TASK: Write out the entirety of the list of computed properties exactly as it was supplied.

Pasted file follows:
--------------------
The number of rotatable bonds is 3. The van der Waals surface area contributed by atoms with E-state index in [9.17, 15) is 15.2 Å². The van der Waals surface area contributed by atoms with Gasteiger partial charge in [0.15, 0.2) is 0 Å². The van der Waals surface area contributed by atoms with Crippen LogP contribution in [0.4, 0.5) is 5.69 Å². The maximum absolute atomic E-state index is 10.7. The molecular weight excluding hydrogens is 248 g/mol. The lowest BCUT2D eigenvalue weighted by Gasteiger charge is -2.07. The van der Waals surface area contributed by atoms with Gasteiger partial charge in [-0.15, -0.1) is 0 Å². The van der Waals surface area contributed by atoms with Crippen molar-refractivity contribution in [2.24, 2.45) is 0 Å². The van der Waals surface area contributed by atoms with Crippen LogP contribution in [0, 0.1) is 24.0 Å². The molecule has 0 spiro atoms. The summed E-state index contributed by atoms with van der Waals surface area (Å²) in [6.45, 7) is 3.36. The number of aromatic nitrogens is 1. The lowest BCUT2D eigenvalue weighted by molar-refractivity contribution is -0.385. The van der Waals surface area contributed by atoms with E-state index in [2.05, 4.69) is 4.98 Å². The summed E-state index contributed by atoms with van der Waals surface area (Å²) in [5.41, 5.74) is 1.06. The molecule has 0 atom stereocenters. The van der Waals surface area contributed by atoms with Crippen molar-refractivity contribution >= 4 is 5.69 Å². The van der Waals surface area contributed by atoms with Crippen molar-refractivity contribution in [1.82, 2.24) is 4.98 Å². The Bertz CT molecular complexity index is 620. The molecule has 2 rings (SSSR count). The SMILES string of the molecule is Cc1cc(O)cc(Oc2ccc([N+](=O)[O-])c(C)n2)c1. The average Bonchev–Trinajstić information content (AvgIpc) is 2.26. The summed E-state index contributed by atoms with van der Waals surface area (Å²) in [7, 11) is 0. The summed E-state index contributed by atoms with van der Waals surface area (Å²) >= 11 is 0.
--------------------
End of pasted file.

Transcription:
The number of rotatable bonds is 3. The van der Waals surface area contributed by atoms with E-state index in [9.17, 15) is 15.2 Å². The van der Waals surface area contributed by atoms with Gasteiger partial charge in [0.15, 0.2) is 0 Å². The van der Waals surface area contributed by atoms with Crippen LogP contribution in [0.4, 0.5) is 5.69 Å². The maximum absolute atomic E-state index is 10.7. The molecular weight excluding hydrogens is 248 g/mol. The lowest BCUT2D eigenvalue weighted by Gasteiger charge is -2.07. The van der Waals surface area contributed by atoms with Gasteiger partial charge in [-0.15, -0.1) is 0 Å². The van der Waals surface area contributed by atoms with Crippen molar-refractivity contribution in [2.24, 2.45) is 0 Å². The van der Waals surface area contributed by atoms with Crippen LogP contribution in [0, 0.1) is 24.0 Å². The molecule has 0 spiro atoms. The summed E-state index contributed by atoms with van der Waals surface area (Å²) in [6.45, 7) is 3.36. The number of aromatic nitrogens is 1. The lowest BCUT2D eigenvalue weighted by molar-refractivity contribution is -0.385. The van der Waals surface area contributed by atoms with E-state index in [2.05, 4.69) is 4.98 Å². The summed E-state index contributed by atoms with van der Waals surface area (Å²) in [5.41, 5.74) is 1.06. The molecule has 0 atom stereocenters. The van der Waals surface area contributed by atoms with Crippen molar-refractivity contribution >= 4 is 5.69 Å². The van der Waals surface area contributed by atoms with Crippen molar-refractivity contribution in [1.82, 2.24) is 4.98 Å². The Bertz CT molecular complexity index is 620. The molecule has 2 rings (SSSR count). The SMILES string of the molecule is Cc1cc(O)cc(Oc2ccc([N+](=O)[O-])c(C)n2)c1. The average Bonchev–Trinajstić information content (AvgIpc) is 2.26. The summed E-state index contributed by atoms with van der Waals surface area (Å²) in [7, 11) is 0. The summed E-state index contributed by atoms with van der Waals surface area (Å²) >= 11 is 0.